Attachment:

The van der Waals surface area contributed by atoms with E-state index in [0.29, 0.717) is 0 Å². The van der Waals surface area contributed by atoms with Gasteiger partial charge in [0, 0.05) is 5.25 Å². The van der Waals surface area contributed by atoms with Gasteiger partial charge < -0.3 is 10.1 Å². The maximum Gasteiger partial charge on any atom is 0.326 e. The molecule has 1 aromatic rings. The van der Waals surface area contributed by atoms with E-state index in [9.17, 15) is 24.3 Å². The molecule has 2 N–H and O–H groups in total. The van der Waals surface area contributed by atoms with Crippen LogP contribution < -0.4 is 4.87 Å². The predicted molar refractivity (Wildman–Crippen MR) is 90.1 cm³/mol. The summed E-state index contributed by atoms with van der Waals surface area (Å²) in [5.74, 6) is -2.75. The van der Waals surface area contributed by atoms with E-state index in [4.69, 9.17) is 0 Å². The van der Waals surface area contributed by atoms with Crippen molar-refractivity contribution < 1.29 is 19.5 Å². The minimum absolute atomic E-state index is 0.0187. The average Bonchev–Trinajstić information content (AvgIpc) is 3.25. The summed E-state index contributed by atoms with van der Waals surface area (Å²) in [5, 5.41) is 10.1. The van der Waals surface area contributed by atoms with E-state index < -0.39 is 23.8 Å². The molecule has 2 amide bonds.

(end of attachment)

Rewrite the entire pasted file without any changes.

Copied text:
The van der Waals surface area contributed by atoms with E-state index in [0.29, 0.717) is 0 Å². The van der Waals surface area contributed by atoms with Gasteiger partial charge in [0, 0.05) is 5.25 Å². The van der Waals surface area contributed by atoms with Gasteiger partial charge < -0.3 is 10.1 Å². The maximum Gasteiger partial charge on any atom is 0.326 e. The molecule has 1 aromatic rings. The van der Waals surface area contributed by atoms with E-state index in [9.17, 15) is 24.3 Å². The molecule has 2 N–H and O–H groups in total. The van der Waals surface area contributed by atoms with Crippen LogP contribution < -0.4 is 4.87 Å². The predicted molar refractivity (Wildman–Crippen MR) is 90.1 cm³/mol. The summed E-state index contributed by atoms with van der Waals surface area (Å²) in [5.74, 6) is -2.75. The van der Waals surface area contributed by atoms with E-state index in [4.69, 9.17) is 0 Å². The van der Waals surface area contributed by atoms with Crippen molar-refractivity contribution < 1.29 is 19.5 Å². The minimum absolute atomic E-state index is 0.0187. The average Bonchev–Trinajstić information content (AvgIpc) is 3.25. The summed E-state index contributed by atoms with van der Waals surface area (Å²) in [5, 5.41) is 10.1. The van der Waals surface area contributed by atoms with E-state index < -0.39 is 23.8 Å². The molecule has 2 amide bonds.